Why Sex Education is So Important

At 15, I was still scared of boys, sort of. Sure I’d “date” them, and yeah I’d make out with them, but everything else? Terrified. It was because I knew next to nothing about boys, sex, *whispers* penises, and all that good stuff. You learned about sex in one of three places: 6th/7th grade so-called-sex-ed lectures; your equally uninformed friends; your parents (so.mortifying.).

Oh, ’92. So good, so innocent, so….awkward. Way back in 1992, SimCity still had copyright codes hidden in black & white pixelated jumbles in a booklet that required a piece of see-through red plastic to enable viewing of text – without it, you were struck with natural disasters every 10 minutes. Oregan Trail was still fun, sorta, if you didn’t mind the thyphoid. The internet? Did not exist as far as we were concerned. We still used the motherfucking 30-some volume encyclopedia in hardcover for our school projects, as software-based (hello, Microsoft Encarta, long time no see) wasn’t yet available.

Today’s teenagers have the privilege of not just copious internet access, but Scarleteen. Scarleteen provides kids with accurate, safe, embarrassment-free sex education and a place to ask questions. They don’t use scare-tactics, they use facts. At the end of the day, the hormones of a 15-17 yr old are not going to be swayed by a threatening father, a threatening religion, or simple lack of information.

If I had had Scarleteen access in high school, I would not have:

~ thought that my self-worth to men was based on my physical appearance

~ thought that my self-worth to men was based on how “far” I’d go

~ continued to have no clue as to the whereabouts of my clitoris until age 24

~ been so nonchalant about condoms

In short, my sex education/dating education….sucked. It sucked in that it severely lacked. And I know that things aren’t perfect, even now. There’s a lot of mis-information floating around the ‘net, and even some schools providing incorrect information. But this site, Scarleteen, it’s a huge help. It’s a big dent in the “war”. And the problem is….they run on donations. They need help to continue on providing the information and support that teenagers so badly need.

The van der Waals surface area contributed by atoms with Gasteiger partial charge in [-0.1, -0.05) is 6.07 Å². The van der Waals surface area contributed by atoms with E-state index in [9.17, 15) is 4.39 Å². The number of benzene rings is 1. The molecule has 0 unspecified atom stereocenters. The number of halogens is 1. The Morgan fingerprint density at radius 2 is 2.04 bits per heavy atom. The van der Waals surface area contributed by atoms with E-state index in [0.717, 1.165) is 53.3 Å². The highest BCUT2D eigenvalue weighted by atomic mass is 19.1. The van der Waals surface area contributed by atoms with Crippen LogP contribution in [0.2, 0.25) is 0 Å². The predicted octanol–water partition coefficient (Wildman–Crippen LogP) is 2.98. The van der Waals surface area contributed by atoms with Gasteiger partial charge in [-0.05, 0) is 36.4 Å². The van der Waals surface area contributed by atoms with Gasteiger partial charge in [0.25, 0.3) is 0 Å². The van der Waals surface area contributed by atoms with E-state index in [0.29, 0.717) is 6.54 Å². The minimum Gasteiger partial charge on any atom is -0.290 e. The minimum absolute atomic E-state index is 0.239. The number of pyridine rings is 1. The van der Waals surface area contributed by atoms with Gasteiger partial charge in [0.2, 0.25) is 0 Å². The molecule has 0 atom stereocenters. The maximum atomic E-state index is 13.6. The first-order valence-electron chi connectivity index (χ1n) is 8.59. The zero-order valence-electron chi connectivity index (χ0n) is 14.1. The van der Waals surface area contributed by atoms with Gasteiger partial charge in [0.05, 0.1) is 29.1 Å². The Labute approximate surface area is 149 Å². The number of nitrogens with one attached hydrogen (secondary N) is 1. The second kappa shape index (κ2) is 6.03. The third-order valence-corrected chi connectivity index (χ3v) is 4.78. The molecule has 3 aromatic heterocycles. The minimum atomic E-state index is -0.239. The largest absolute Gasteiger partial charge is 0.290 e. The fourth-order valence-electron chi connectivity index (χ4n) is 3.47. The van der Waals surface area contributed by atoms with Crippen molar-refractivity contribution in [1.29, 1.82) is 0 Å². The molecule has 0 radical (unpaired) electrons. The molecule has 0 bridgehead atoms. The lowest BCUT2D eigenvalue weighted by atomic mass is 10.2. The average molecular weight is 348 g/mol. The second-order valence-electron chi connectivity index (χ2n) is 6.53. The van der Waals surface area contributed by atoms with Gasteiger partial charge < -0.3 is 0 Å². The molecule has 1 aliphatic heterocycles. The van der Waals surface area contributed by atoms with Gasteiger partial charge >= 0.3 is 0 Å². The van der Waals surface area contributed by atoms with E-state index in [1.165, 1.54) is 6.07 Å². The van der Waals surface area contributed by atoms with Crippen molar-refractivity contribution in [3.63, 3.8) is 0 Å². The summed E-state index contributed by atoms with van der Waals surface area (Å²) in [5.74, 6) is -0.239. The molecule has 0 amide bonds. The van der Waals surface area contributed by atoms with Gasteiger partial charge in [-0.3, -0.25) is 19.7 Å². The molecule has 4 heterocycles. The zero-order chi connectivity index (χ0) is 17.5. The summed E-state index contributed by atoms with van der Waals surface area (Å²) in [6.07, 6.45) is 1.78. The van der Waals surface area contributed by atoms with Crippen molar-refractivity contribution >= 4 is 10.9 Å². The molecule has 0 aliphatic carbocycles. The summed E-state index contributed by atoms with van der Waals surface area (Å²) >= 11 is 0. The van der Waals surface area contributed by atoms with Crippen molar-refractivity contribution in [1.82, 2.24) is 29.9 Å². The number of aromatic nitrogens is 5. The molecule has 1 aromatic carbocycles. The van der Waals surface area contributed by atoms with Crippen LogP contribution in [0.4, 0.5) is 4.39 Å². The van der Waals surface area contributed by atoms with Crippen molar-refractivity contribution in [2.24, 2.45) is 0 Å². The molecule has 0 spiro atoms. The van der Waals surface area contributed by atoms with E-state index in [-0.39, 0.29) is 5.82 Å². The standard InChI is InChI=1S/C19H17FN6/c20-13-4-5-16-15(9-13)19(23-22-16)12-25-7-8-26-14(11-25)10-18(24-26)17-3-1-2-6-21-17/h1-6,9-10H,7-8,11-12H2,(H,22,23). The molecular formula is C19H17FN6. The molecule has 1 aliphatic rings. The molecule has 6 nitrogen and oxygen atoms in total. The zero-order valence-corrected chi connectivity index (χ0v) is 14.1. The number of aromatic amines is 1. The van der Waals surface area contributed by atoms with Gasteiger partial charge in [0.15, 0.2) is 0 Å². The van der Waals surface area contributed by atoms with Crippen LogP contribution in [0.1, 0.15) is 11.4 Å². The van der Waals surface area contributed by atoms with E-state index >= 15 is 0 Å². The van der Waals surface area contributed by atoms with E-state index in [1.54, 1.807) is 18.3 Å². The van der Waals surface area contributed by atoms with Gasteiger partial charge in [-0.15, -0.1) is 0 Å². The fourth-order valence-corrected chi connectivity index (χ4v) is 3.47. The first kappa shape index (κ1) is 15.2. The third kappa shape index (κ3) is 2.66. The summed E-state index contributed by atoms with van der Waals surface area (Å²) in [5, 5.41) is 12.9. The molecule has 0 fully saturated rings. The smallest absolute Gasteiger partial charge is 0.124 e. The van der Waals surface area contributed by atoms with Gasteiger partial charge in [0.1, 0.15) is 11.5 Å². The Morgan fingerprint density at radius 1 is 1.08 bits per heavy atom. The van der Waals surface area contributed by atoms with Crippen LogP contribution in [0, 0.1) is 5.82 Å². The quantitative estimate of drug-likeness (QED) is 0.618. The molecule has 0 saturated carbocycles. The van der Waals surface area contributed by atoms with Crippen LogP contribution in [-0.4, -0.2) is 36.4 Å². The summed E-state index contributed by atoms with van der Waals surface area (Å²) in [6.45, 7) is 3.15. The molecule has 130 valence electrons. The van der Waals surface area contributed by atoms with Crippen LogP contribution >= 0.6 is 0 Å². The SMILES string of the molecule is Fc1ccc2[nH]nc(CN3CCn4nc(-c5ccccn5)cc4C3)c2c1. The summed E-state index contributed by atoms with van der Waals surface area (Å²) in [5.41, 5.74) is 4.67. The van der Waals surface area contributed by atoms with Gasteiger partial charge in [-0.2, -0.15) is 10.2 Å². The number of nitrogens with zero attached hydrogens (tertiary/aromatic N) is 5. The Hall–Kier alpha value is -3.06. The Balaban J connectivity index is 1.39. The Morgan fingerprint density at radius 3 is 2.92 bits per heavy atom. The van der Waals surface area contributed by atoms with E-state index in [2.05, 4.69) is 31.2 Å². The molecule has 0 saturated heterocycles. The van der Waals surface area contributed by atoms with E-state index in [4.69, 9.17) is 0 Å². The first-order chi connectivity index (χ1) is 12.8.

If you read a lot of sex blogs you’re going to be reading a lot about Scarleteen over the next month, because there is a Blog Carnival going on to raise money. So if you’re able, please donate to them. Even just $5 can help. I’m offering what little incentive I can, which I mentioned here. This Bag O’ Swag is up for grabs, and all you have to do to enter to win it is donate to Scarleteen.

Click on the photo to read about all the swag you’ll get, and how to enter.

More from Scarleteen on donations:

As those who work on the web know, while many services — including all we offer at Scarleteen — are free on the user-end, they are not free to provide, especially for a site of this size, depth, heritage and reach. Given the lack of support for teens in general, and the lack of support for comprehensive sex education, we have often operated at a deficit, and have an operating budget that is exceptionally low for the reach and scope of our services. Because the userbase we serve often does not have the means to donate themselves, despite our high traffic of those users, we depend on young adult parents, allies and mentors to help us sustain this service for the teens we all care so much about.

Scarleteen is, and has always been funded primarily by private donations: donations are critical to our survival as an organization. We are fully independent media. If you support what we do, and support the idea that young adults should be able to get accurate, inclusive and caring sexuality information and help when they need it, how they need it, we ask that you do what you can to help support us in that endeavor.

For information on where your donations will go click here. For more information on what we do and why it’s so important, find out more about us here.

1 Response

  1. Sora Ryu says:

    thanks for sharing. I had to figure it out all on my own and I’m glad that more girls no longer have to